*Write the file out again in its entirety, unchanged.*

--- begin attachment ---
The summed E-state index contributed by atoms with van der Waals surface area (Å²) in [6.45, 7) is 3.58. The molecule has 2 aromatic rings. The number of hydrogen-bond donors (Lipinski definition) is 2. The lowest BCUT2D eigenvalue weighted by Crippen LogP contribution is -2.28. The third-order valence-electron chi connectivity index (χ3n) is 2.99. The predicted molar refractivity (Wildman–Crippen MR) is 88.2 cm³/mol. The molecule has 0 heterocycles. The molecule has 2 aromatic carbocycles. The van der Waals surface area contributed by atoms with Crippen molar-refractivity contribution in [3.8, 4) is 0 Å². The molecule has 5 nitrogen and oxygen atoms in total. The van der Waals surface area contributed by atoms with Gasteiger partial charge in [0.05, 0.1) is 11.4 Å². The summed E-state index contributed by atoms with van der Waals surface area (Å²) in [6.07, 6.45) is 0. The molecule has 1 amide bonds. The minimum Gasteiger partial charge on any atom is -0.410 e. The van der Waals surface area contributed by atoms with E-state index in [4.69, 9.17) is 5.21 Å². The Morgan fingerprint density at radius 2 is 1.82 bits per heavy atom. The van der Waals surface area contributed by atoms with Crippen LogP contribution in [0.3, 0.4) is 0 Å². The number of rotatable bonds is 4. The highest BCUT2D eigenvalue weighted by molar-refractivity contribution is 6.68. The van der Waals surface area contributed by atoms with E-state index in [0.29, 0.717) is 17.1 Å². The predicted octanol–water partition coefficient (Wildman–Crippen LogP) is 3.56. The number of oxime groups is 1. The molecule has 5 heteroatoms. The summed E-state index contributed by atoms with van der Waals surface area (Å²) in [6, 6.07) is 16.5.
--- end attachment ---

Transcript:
The summed E-state index contributed by atoms with van der Waals surface area (Å²) in [6.45, 7) is 3.58. The molecule has 2 aromatic rings. The number of hydrogen-bond donors (Lipinski definition) is 2. The lowest BCUT2D eigenvalue weighted by Crippen LogP contribution is -2.28. The third-order valence-electron chi connectivity index (χ3n) is 2.99. The predicted molar refractivity (Wildman–Crippen MR) is 88.2 cm³/mol. The molecule has 0 heterocycles. The molecule has 2 aromatic carbocycles. The van der Waals surface area contributed by atoms with Crippen molar-refractivity contribution in [3.8, 4) is 0 Å². The molecule has 5 nitrogen and oxygen atoms in total. The van der Waals surface area contributed by atoms with Gasteiger partial charge in [0.05, 0.1) is 11.4 Å². The summed E-state index contributed by atoms with van der Waals surface area (Å²) in [6.07, 6.45) is 0. The molecule has 1 amide bonds. The minimum Gasteiger partial charge on any atom is -0.410 e. The van der Waals surface area contributed by atoms with E-state index in [4.69, 9.17) is 5.21 Å². The Morgan fingerprint density at radius 2 is 1.82 bits per heavy atom. The van der Waals surface area contributed by atoms with Crippen LogP contribution in [0.3, 0.4) is 0 Å². The number of rotatable bonds is 4. The highest BCUT2D eigenvalue weighted by molar-refractivity contribution is 6.68. The van der Waals surface area contributed by atoms with E-state index in [0.29, 0.717) is 17.1 Å². The predicted octanol–water partition coefficient (Wildman–Crippen LogP) is 3.56. The number of oxime groups is 1. The molecule has 5 heteroatoms. The summed E-state index contributed by atoms with van der Waals surface area (Å²) in [6, 6.07) is 16.5.